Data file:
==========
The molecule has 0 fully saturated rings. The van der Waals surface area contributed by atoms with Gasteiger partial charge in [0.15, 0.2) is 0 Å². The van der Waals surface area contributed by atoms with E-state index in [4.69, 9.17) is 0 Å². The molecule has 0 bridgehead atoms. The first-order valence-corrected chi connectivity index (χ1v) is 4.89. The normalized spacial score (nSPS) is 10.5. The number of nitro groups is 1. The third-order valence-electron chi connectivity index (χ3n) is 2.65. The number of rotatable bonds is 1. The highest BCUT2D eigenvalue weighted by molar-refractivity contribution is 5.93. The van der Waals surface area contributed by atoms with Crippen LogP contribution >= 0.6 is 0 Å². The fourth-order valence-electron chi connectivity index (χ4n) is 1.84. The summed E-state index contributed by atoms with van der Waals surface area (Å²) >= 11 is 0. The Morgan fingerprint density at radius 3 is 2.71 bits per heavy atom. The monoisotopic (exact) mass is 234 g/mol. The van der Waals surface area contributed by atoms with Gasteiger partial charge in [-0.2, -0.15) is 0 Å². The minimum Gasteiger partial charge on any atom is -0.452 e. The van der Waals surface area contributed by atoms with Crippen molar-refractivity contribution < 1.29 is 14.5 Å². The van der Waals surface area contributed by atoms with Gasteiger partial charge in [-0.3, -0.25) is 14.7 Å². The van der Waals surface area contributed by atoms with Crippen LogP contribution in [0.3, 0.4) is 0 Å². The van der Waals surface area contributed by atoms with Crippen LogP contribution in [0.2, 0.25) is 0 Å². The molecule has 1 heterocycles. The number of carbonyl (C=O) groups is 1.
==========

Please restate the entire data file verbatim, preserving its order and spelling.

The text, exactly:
The molecule has 0 fully saturated rings. The van der Waals surface area contributed by atoms with Gasteiger partial charge in [0.15, 0.2) is 0 Å². The van der Waals surface area contributed by atoms with E-state index in [4.69, 9.17) is 0 Å². The molecule has 0 bridgehead atoms. The first-order valence-corrected chi connectivity index (χ1v) is 4.89. The normalized spacial score (nSPS) is 10.5. The number of nitro groups is 1. The third-order valence-electron chi connectivity index (χ3n) is 2.65. The number of rotatable bonds is 1. The highest BCUT2D eigenvalue weighted by molar-refractivity contribution is 5.93. The van der Waals surface area contributed by atoms with Crippen LogP contribution >= 0.6 is 0 Å². The fourth-order valence-electron chi connectivity index (χ4n) is 1.84. The summed E-state index contributed by atoms with van der Waals surface area (Å²) >= 11 is 0. The Morgan fingerprint density at radius 3 is 2.71 bits per heavy atom. The monoisotopic (exact) mass is 234 g/mol. The van der Waals surface area contributed by atoms with Gasteiger partial charge in [-0.2, -0.15) is 0 Å². The minimum Gasteiger partial charge on any atom is -0.452 e. The van der Waals surface area contributed by atoms with Crippen molar-refractivity contribution < 1.29 is 14.5 Å². The van der Waals surface area contributed by atoms with Gasteiger partial charge in [-0.3, -0.25) is 14.7 Å². The van der Waals surface area contributed by atoms with Crippen LogP contribution in [0.3, 0.4) is 0 Å². The van der Waals surface area contributed by atoms with Crippen LogP contribution in [0.2, 0.25) is 0 Å². The molecule has 1 heterocycles. The number of carbonyl (C=O) groups is 1.